“What if they don’t believe your story,” submitted Reece, “You can’t substantiate your story with any hard evidence...”

“Except,” interrupted Ari, “Meadows told me in hospital, he checked the call about the threat to Collette and made the link with the other evidence after her death.” He paused, “What if... Meadows is telling me one thing, and his boss something else? What if he’s just trying to let it die down and is just humouring me, or even keeping tabs on me?”

Reece looked taken aback, “You think he’s in on it? Nah, he seemed genuine to me. I mean, that would mean you still are in danger; he could have you knocked off.” Reece shook his head, “Nah, if he were in on it, he would have had you...” he made a throat slitting gesture, “in hospital, and not mucked around pretending he was helping you. At least that’s what I’d do.”

“Thanks a lot.” Ari acted offended, “But did I tell you what happened in hospital?” Ari then related his ‘almost encounter’ with the representatives of his nemesis. “And you said that’s what you’d do.”

“You know what I meant,” Reece defended unnecessarily.

“No... Think about it. The best way to prevent an investigation is to be in charge of it. Choose opportunities as they arise while keeping your target’s guard down by pretending to help. Who knew I was there?” It was almost a rhetorical question and they both stared at each other briefly before Reece pondered, “It’s possible I suppose, but you have to have a really warped mind to consider it.”

“I think you just described me.”

What hope did they have if Meadows was really involved, conjectured Reece? They would have to somehow set him up with some false evidence and then inform his superiors before he gave himself away trying to frustrate their purported ‘discovery of new information’.

            This all sounded a possible strategy until Ari quelled their enthusiasm.

“What if he’s genuine and we’re ‘leading him up the garden path’? We’ll have lost all credibility… and the one person who might have been able to help us.” Ideas seemed to evaporate after that.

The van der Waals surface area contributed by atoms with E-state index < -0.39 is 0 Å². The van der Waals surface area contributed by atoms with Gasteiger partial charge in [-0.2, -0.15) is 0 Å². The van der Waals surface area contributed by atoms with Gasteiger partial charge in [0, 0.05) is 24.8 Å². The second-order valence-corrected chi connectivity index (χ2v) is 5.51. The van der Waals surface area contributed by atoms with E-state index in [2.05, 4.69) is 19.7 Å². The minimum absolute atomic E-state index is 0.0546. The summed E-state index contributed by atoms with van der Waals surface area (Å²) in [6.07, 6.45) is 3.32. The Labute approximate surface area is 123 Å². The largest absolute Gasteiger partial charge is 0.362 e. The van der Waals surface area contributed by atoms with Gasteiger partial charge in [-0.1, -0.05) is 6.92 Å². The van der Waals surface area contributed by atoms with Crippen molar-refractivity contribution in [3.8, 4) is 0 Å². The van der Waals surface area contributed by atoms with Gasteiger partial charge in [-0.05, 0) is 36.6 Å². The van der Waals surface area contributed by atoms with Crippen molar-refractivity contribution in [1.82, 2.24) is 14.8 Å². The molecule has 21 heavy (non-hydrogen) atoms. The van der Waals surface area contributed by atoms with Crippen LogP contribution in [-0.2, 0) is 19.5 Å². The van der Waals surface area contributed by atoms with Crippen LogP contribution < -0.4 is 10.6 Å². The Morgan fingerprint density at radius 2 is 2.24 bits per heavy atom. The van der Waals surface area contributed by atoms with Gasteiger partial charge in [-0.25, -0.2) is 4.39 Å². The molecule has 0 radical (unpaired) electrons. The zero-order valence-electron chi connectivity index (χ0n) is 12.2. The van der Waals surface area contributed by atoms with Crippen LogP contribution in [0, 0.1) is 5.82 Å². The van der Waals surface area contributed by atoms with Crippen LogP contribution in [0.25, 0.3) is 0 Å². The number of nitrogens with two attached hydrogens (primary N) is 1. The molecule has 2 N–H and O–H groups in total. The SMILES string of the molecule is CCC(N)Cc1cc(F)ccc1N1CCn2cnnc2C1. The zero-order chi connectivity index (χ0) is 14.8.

The remainder of the afternoon was spent talking about their beach holiday and about the speeches at the funeral. It was during this banter that Ari made some requests for the next time he had a funeral.

With a sudden stop and a serious glance Reece protested, “That’s not funny Ari, not funny at all. Maybe I should stick near you. Accidents involving two people are harder to organise, I would imagine.”

“I couldn’t ask you to do that.”

“Don’t ask, I’m tellin’.”

They spent some further time talking about girls. Reece explained how he spent considerable time making up to Jen for his furtive actions and then relayed some hearsay news about Juzzy having been busy with end of year tasks at school and mostly moping about at church functions; at least when they see her at Valley Church.

“Maybe you should call her and apologise,” recommended Reece.

“You know, I thought of that, and, of course... it’s the right thing to do. I can’t see why she’d forgive me, although she might. What worries me is too much can still happen. If I’m still in danger then the fewer people near me the better. So if I don’t do the right thing she’ll stay away for sure.”

“You’re crazy. When you’re in trouble you need friends... good friends. The more real friends you have the safer you are from trouble.”

“You want me to risk other people’s lives to save my own? I won’t do that. I’ve used other people enough already.”